1.1 Glossary

This document uses the following terms:

Augmented Backus-Naur Form (ABNF): A modified version of Backus-Naur Form (BNF), commonly used by Internet specifications. ABNF notation balances compactness and simplicity with reasonable representational power. ABNF differs from standard BNF in its definitions and uses of naming rules, repetition, alternatives, order-independence, and value ranges. For more information, see [RFC5234].

CIM class: A CIM object that represents a CIM class definition as a CIM object. It is the template representing a manageable entity with a set of properties and methods.

CIM instance: An instantiation of a CIM class representing a manageable entity.

CIM object: Refers to a CIM class or a CIM instance.

Common Information Model (CIM): The Distributed Management Task Force (DMTF) model that describes how to represent real-world computer and network objects. CIM uses an object-oriented paradigm, where managed objects are modeled using the concepts of classes and instances. See [DMTF-DSP0004].

Common Information Model (CIM) class: A collection of Common Information Model (CIM) instances that support the same type, that is, the same CIM properties and CIM methods, as specified in [DMTF-DSP0004].

Common Information Model (CIM) instance: Provides values for the CIM properties associated with the CIM instance's defining CIM class. A CIM instance does not carry values for any other CIM properties or CIM methods that are not defined in (or inherited by) its defining CIM class. For more information, see [DMTF-DSP0004].

Common Information Model (CIM) object: An object that represents a Common Information Model (CIM) object. This can be either a CIM class or a CIM instance of a CIM class.

Common Information Model (CIM) property: Assigns values used to characterize instances of a CIM class. A CIM property can be thought of as a pair of Get and Set functions that, when applied to an object, return state and set state, respectively. For more information, see [DMTF-DSP0004].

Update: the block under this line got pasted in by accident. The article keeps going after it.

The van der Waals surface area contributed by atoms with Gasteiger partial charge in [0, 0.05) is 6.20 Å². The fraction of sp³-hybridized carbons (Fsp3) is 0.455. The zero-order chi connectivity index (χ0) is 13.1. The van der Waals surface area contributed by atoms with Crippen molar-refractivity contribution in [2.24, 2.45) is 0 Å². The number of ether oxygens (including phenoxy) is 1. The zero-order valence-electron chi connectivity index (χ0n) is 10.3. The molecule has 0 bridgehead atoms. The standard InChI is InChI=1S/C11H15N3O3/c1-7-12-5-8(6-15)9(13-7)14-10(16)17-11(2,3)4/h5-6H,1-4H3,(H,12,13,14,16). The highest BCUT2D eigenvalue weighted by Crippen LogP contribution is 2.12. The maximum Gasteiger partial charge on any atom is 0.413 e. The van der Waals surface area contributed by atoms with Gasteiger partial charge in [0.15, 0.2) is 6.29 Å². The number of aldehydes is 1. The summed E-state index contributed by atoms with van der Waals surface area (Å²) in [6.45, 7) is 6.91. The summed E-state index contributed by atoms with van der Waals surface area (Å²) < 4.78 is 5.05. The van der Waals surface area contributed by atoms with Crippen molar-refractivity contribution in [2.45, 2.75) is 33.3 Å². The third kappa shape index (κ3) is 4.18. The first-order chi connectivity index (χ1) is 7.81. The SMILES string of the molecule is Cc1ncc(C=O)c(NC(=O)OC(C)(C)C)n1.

Common Information Model (CIM) qualifier: Used to characterize named elements, as specified in [DMTF-DSP0004]. For example, there are CIM qualifiers that define the characteristics of a CIM property or the key of a CIM class.

Distributed Component Object Model (DCOM): The Microsoft Component Object Model (COM) specification that defines how components communicate over networks, as specified in [MS-DCOM].

Domain Name System (DNS): A hierarchical, distributed database that contains mappings of domain names to various types of data, such as IP addresses. DNS enables the location of computers and services by user-friendly names, and it also enables the discovery of other information stored in the database.

encoding: The binary layout that is used to represent a Common Information Model (CIM) object, whether a CIM class or CIM instance definition. The encoding is what is actually transferred by the protocol.

Managed Object Format (MOF): A textual encoding for Common Information Model (CIM) objects, this representation is not used within protocol operations defined in [MS-WMI]. MOF is defined in [DMTF-DSP0004] section 3. The MOF text encoding is only used for illustrative purposes. The binary encoding can be translated to and from the MOF format.

superclasses and subclasses: Types of Common Information Model (CIM) classes. A subclass is derived from a superclass. The subclasses inherit all features of its superclass but can add new features or redefine existing ones. A superclass is the CIM class from which a CIM class inherits.

Windows Management Instrumentation (WMI): The Microsoft implementation of Common Information Model (CIM), as specified in [DMTF-DSP0004]. WMI allows an administrator to manage local and remote machines and models computer and network objects using an extension of the CIM standard.

MAY, SHOULD, MUST, SHOULD NOT, MUST NOT: These terms (in all caps) are used as defined in [RFC2119]. All statements of optional behavior use either MAY, SHOULD, or SHOULD NOT.